UC San Diego is one of the national leaders in the treatment of intracranial brain tumors and other diseases of the lateral skull base. In addition to acoustic neuromas, also called vestibular schwannomas, we treat tumors including meningiomas, cranial nerve schwannomas, chordomas, chondrosarcomas, and other rare tumors, including those associated with neurofibromatosis type 2 (NF2). We also treat disorders of the cranial nerves and disorders of the bones of the base of the skull.
Skull base tumors are generally treated with surgery, focused (stereotactic) radiation, or some combination of the two. Some benign and very slow-growing tumors can safely be observed with MRIs, avoiding any active treatment. Patients with malignant or otherwise aggressive tumors may be treated in conjunction with our colleagues in neuro-oncology at the Moores Cancer Center.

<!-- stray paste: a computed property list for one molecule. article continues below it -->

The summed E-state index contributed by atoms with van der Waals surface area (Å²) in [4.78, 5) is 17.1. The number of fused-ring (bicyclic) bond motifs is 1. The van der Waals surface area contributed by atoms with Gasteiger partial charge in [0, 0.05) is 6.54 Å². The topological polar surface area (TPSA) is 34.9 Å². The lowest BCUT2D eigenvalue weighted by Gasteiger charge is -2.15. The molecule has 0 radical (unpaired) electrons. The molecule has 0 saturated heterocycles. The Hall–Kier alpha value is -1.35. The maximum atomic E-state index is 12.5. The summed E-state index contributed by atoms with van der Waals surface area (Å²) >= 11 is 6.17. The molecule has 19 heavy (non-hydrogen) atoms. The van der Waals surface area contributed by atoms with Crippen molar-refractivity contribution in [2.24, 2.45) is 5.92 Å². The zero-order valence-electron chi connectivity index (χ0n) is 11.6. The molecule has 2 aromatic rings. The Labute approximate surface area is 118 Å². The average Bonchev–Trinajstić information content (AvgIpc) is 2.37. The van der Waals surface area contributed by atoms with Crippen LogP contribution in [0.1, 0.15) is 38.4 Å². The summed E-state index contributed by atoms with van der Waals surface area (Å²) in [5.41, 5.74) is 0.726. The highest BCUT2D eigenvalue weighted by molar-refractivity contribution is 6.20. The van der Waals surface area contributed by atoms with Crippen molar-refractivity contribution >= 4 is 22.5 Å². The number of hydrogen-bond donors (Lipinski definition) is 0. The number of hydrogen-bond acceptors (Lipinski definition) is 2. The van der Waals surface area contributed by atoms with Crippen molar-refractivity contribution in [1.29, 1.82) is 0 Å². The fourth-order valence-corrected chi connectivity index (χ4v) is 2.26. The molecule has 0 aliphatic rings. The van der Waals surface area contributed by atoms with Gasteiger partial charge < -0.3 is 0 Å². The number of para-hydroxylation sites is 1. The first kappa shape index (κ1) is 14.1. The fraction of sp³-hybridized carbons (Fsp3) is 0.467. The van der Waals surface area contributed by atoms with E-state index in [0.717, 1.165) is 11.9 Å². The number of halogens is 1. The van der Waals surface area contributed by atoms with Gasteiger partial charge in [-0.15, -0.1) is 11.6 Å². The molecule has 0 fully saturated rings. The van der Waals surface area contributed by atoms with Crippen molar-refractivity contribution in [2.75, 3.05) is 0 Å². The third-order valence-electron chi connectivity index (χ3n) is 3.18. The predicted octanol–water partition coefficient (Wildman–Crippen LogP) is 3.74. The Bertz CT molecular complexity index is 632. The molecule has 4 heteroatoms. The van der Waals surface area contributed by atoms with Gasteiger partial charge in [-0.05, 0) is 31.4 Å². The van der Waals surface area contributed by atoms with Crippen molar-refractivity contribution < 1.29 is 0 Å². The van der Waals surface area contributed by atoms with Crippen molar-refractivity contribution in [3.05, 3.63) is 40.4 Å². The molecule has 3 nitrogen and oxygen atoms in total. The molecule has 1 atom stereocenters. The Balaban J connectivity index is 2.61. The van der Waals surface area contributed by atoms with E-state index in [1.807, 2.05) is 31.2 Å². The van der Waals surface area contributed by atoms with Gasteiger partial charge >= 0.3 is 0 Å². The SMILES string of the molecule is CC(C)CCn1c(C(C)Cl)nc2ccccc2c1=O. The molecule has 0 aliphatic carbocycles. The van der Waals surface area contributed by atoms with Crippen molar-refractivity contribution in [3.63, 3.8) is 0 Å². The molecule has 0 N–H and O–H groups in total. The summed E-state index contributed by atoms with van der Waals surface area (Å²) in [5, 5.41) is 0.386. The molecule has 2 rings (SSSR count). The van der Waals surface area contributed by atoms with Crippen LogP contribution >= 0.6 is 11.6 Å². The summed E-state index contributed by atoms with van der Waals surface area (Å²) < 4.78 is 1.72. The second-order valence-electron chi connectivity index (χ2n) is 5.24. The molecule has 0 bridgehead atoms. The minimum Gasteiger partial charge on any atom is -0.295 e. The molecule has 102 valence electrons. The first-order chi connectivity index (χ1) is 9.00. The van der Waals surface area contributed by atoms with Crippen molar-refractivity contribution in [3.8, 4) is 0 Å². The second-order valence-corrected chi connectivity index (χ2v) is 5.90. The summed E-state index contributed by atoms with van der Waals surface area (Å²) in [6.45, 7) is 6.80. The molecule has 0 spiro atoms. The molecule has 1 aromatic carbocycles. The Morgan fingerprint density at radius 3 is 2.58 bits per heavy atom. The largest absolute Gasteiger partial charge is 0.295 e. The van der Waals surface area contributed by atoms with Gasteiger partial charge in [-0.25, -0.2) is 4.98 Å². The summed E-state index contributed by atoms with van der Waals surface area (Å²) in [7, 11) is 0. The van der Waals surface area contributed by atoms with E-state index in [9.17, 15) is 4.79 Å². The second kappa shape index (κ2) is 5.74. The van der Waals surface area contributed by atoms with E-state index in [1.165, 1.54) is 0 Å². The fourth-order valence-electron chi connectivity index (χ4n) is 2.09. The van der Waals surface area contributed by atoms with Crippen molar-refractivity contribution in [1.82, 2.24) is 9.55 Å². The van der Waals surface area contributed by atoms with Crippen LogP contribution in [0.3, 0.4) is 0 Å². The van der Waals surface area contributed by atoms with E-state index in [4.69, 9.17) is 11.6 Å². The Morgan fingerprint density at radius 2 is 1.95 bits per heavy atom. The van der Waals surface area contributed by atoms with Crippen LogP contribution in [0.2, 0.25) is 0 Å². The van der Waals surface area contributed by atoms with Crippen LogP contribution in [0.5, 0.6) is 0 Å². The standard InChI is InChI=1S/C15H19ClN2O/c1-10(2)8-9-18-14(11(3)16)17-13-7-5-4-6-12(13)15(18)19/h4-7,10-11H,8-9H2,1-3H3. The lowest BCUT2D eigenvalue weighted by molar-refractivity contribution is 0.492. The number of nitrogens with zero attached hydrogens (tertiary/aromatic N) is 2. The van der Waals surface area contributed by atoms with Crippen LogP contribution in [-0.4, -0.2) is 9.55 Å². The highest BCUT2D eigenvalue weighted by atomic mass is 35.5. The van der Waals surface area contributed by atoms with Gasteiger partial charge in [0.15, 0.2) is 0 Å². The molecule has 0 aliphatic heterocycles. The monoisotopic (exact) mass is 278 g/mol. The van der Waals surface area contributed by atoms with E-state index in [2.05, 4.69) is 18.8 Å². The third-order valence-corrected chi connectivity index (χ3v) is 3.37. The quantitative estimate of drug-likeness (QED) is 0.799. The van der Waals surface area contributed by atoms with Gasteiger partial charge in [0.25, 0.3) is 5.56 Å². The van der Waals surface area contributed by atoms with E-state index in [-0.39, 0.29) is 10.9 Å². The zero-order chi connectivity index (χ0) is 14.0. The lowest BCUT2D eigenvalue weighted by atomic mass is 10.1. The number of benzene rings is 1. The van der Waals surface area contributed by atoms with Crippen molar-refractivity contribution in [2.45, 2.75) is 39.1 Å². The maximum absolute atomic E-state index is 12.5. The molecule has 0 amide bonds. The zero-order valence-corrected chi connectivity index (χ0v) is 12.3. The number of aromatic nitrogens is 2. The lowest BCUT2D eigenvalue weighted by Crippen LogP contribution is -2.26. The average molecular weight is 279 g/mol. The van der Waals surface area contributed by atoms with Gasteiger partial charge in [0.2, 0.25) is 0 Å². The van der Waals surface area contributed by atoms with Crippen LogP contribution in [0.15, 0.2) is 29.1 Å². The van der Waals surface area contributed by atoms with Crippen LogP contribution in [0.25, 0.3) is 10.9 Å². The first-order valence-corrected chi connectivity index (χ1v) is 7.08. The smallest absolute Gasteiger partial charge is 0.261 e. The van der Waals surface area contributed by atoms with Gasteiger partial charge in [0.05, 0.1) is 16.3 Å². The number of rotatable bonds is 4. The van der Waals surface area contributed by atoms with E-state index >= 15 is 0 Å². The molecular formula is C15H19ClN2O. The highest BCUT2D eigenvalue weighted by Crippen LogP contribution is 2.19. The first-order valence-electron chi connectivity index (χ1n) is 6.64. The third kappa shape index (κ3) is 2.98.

The acoustic neuroma program at UC San Diego has a national and international reputation for the management of these tumors. We are the highest-volume center for the treatment of acoustic neuromas in the United States, treating patients around the world.
We take a patient-centered approach to all of our patients with skull base problems. All patients undergoing treatment for acoustic neuromas at UC San Diego are evaluated by our audiologists and physical therapists, and specific plans are made to maximize recovery and quality of life. For patients with baseline or transient dysfunctions, we work in close collaboration with facial nerve specialists in the Division of Head and Neck Surgery, who provide state-of-the-art rehabilitation of any facial nerve disability.
We further offer highly specialized approaches to meningiomas involving the lateral skull base and adjacent areas. We frequently employ a team approach in the management of patients with these tumors. Our ultimate goal is to get all of our patients back to their lives.